| New Delhi |
Updated: May 23, 2020 12:35:33 pm
A second-hand cycle bought with the Rs 2,000 that was left in the house, and a bottle of water, was all that 15-year-old Jyoti Kumari Paswan had when she decided to take her ailing father from Sikandarpur in Haryana to Darbhanga in Bihar.
But now, a fortnight after they set off on that “desperate” migrant journey on the national highway when Jyoti pedalled close to 1,200 km across eight days with her father sitting behind, she has got unexpected fame — and the promise of a sporting career.
On Friday, US President Donald Trump’s daughter Ivanka Trump joined social media to salute what she called a “beautiful feat of endurance”. Cycling Federation of India chairman Onkar Singh has invited Jyoti for a trial. And several others are keen to offer financial help to the girl in the bright salwar kameez with the pink cycle — the frame that has gone viral on the Internet.
It was on May 7 that Jyoti helped her father Mohan, an e-rickshaw driver who was nursing a fractured knee from a road accident, on to the back of their newly acquired cycle. Running out of savings, struggling to afford two meals, and with no train or bus available, the daughter decided to take the road, “on an impulse”.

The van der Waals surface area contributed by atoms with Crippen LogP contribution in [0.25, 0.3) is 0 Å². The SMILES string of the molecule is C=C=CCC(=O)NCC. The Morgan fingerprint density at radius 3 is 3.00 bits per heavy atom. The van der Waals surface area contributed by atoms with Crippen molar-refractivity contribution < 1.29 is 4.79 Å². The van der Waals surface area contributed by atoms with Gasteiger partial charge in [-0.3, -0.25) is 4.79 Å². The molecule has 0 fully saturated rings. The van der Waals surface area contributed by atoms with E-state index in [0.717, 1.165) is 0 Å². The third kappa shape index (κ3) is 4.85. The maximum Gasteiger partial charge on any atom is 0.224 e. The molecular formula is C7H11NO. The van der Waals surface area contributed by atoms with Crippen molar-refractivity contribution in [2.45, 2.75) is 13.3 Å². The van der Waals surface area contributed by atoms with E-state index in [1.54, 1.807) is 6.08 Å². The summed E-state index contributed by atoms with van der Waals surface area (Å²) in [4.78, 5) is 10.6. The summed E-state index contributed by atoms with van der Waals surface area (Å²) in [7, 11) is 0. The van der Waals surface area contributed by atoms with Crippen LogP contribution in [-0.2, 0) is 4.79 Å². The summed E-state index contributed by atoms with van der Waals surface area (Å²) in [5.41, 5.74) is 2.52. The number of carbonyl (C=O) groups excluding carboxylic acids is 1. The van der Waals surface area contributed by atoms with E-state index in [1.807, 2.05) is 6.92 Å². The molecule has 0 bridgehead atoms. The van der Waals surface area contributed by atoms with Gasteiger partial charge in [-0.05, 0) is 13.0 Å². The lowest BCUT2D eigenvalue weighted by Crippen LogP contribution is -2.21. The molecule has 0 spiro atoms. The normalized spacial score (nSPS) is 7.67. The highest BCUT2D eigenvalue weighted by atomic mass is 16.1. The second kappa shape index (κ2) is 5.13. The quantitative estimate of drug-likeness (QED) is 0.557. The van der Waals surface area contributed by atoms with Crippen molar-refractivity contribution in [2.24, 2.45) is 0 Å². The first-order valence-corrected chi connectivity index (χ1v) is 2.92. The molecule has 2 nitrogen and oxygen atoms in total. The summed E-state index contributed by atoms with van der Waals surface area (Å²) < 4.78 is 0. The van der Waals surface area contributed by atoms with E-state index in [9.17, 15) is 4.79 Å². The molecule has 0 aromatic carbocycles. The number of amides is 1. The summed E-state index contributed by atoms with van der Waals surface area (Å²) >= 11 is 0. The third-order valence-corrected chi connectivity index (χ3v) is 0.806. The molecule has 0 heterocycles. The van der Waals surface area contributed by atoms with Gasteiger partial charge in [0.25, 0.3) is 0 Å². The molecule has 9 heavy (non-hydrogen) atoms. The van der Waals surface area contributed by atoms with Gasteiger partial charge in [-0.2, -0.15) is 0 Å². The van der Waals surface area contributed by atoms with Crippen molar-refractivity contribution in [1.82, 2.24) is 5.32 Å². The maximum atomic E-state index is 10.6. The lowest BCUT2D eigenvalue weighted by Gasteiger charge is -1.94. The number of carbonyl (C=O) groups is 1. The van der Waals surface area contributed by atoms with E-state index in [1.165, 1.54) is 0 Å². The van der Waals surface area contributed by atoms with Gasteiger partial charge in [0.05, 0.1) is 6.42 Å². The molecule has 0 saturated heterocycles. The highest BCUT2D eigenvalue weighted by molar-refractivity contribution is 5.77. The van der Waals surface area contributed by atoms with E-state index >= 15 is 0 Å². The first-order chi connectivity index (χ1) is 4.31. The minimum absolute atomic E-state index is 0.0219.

“We were desperate to return to our village, but we never knew if we could make it. But my daughter refused to give up. I don’t know how she thought about this. She has courage, and I’m really proud of her,” Mohan told The Indian Express from a quarantine centre in Darbhanga where he has been placed along with his daughter.
“I was recuperating from the knee injury and then came this lockdown. Within two months, my savings were over. Thankfully, my wife, who is an anganwadi worker in our village, and my eldest daughter and son-in-law, had already returned to the village in February. For the last three months, Jyoti and I were stuck in our two-room rented apartment in Sikandarpur,” he said.
The turning point, Mohan said, was when the landlord asked them to vacate for failing to pay rent. “Thankfully, Jyoti had
Rs 2,000 with her. With that, she bought a second-hand bicycle and we decided to return to our village,” he said.
Looking back on that journey, Mohan says they survived with the help of “several well-wishers” on the road. “We were lucky. Jyoti pedalled for eight days, making brief stops at Palwal, Agra and Mathura. At some places, we would get a proper meal, sometimes just biscuits, but we managed,” said the father.
The cycling federation chief, meanwhile, is “extremely impressed”. “It’s no mean feat for a 15-year-old to pedal with her father for eight days at a stretch over more than 1,200 km. It shows her endurance levels,” Singh said.
“Once she is out of quarantine, we will bring her to Delhi to conduct trials, where we will ascertain if she can be groomed into a serious cyclist. And then, it’s up to her if she wants to pursue a career in cycling. We can even transfer her to Patna or any other centre that’s closer to her village. Ultimately, she has to make the choice.”
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